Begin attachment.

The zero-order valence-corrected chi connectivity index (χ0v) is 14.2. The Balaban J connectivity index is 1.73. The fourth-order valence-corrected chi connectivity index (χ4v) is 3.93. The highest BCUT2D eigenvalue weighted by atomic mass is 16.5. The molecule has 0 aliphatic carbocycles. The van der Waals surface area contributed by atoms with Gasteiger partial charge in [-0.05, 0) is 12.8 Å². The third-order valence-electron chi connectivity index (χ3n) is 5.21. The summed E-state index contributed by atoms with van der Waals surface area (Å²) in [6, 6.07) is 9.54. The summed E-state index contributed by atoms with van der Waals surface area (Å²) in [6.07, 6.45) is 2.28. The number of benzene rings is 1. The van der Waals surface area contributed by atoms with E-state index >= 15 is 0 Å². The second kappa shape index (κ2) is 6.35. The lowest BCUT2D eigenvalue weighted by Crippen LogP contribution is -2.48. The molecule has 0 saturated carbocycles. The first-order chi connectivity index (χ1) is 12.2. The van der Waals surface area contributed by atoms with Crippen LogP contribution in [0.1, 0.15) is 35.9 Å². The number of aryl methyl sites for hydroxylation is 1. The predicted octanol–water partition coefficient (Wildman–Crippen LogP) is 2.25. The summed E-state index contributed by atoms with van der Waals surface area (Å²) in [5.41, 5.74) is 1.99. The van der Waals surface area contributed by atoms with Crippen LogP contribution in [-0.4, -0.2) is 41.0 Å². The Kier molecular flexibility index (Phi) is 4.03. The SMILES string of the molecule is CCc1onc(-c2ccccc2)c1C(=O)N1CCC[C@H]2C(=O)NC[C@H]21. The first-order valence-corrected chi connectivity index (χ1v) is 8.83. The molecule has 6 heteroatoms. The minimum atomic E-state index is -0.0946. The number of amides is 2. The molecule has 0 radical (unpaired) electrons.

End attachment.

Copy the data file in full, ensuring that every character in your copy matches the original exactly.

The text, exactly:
The zero-order valence-corrected chi connectivity index (χ0v) is 14.2. The Balaban J connectivity index is 1.73. The fourth-order valence-corrected chi connectivity index (χ4v) is 3.93. The highest BCUT2D eigenvalue weighted by atomic mass is 16.5. The molecule has 0 aliphatic carbocycles. The van der Waals surface area contributed by atoms with Gasteiger partial charge in [-0.05, 0) is 12.8 Å². The third-order valence-electron chi connectivity index (χ3n) is 5.21. The summed E-state index contributed by atoms with van der Waals surface area (Å²) in [6, 6.07) is 9.54. The summed E-state index contributed by atoms with van der Waals surface area (Å²) in [6.07, 6.45) is 2.28. The number of benzene rings is 1. The van der Waals surface area contributed by atoms with E-state index >= 15 is 0 Å². The second kappa shape index (κ2) is 6.35. The lowest BCUT2D eigenvalue weighted by Crippen LogP contribution is -2.48. The molecule has 0 saturated carbocycles. The first-order chi connectivity index (χ1) is 12.2. The van der Waals surface area contributed by atoms with Crippen LogP contribution in [0.1, 0.15) is 35.9 Å². The number of aryl methyl sites for hydroxylation is 1. The predicted octanol–water partition coefficient (Wildman–Crippen LogP) is 2.25. The summed E-state index contributed by atoms with van der Waals surface area (Å²) in [5.41, 5.74) is 1.99. The van der Waals surface area contributed by atoms with Crippen LogP contribution in [-0.4, -0.2) is 41.0 Å². The Kier molecular flexibility index (Phi) is 4.03. The SMILES string of the molecule is CCc1onc(-c2ccccc2)c1C(=O)N1CCC[C@H]2C(=O)NC[C@H]21. The first-order valence-corrected chi connectivity index (χ1v) is 8.83. The molecule has 6 heteroatoms. The minimum atomic E-state index is -0.0946. The number of amides is 2. The molecule has 0 radical (unpaired) electrons.